Returning wheat germplasm to India

Our Germplasm Resources Unit (GRU) have recently repatriated to India more than 600 wheat landraces which are currently not in cultivation.

The GRU is an internationally recognised repository for the long-term curation and provision of crop and crop-wild-relative germplasm resources and stores germplasm collections representing the global natural variation of highly important cultivated species and their wild relatives.

As well as being a vital contribution which will feed into India’s future wheat breeding efforts to mitigate the effects of climate change, the return of seeds has cultural significance.

Historically, India had contributed a huge amount of plant genetic resources to the global agricultural research community. The country’s varied geography, diverse ecosystems and rich agricultural heritage have developed this valuable international germplasm resource.

Many accessions of Indian-origin material, held globally, such as the collection at GRU, are traditional varieties or landraces with defined traits and form the backbone of crop gene pools and breeding programmes.

For example, a 2015 study, found that our own Germplasm Resource Unit was the third largest national holder of Indian Germplasm outside of India, a total of 1,714 accessions. The collection of this material continued until the 1970s, and includes a mixture of cultivars, landraces and breeders’ lines from various sources including local markets.

The GRU wanted to help repay India’s generosity by responding to a request by the Indian Council of Agricultural Research-National Bureau of Plant Genetic Resources (ICAR-NBPGR) for germplasm that had either become extinct in its homeland or was unknown if it was represented in Indian collections.

To that end, 620 Indian wheat landraces were repatriated to India from GRU, material that may no longer be grown locally or held in the gene banks of India.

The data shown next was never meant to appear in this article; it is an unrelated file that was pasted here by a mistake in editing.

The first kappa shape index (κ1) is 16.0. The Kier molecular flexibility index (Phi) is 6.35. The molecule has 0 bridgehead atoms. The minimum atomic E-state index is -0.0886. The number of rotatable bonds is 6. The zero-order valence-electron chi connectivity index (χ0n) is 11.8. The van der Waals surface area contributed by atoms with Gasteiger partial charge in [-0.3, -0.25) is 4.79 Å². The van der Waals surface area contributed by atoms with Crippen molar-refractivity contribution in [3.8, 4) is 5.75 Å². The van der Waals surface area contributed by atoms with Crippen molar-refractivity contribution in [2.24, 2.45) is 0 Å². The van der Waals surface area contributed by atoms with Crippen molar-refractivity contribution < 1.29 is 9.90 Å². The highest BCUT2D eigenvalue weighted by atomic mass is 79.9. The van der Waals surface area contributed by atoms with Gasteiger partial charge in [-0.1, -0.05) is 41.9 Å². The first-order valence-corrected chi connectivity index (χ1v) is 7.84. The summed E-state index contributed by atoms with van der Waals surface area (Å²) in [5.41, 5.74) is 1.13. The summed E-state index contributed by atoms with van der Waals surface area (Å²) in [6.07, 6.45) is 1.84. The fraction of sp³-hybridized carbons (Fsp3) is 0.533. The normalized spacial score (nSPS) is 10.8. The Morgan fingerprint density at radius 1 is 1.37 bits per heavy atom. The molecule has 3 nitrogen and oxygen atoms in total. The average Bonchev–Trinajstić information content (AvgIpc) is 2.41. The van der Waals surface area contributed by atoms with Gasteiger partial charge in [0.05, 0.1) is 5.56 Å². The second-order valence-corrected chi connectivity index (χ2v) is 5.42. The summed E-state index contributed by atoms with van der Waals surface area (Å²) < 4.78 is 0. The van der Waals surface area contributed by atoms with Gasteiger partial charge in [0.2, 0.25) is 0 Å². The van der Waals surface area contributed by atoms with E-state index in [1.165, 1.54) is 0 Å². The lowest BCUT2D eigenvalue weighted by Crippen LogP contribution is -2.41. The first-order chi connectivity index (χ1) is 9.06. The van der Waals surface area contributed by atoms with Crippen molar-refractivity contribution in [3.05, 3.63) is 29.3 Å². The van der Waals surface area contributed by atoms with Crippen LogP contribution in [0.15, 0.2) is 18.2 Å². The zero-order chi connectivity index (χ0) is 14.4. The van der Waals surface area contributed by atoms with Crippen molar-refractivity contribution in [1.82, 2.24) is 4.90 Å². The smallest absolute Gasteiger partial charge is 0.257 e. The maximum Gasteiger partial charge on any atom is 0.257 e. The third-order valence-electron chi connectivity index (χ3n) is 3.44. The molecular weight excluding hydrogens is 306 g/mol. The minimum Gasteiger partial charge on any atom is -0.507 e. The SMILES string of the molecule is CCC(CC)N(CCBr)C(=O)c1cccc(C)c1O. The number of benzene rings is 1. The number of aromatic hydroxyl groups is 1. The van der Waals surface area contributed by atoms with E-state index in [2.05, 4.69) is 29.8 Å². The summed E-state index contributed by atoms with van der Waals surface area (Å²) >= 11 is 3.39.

“On the cultural aspect, this is like returning a work of art, or local creations. Unlike the Rosetta stone in the British museum, seeds can be easily replicated. It means that we can share it for the benefit of those who created it and of those who saved and conserved it and beyond to support global food security” explained Germplasm Resource Unit Manager Dr Noam Chayut.

The materials sent to India from the GRU will now be used there for breeding projects aiming to mitigate the effects of climate change by developing wheat varieties suitable for elevating temperatures.

“India has initiated genotyping and phenotyping of most of its Plant Genetic Resources for trait and gene discovery. These 620 accessions will be a part of more than 7,000 accessions that are being genotyped and phenotyped for large number of agronomically important traits” added Dr Kuldeep Singh, Director of the ICAR-National Bureau of Plant Genetic Resources in New Delhi, India.

With 70% of its rural population still depending on agriculture for their daily subsistence and livelihoods, genetic resources such as these locally adapted wheat landraces, are invaluable to future plant breeding efforts in India.

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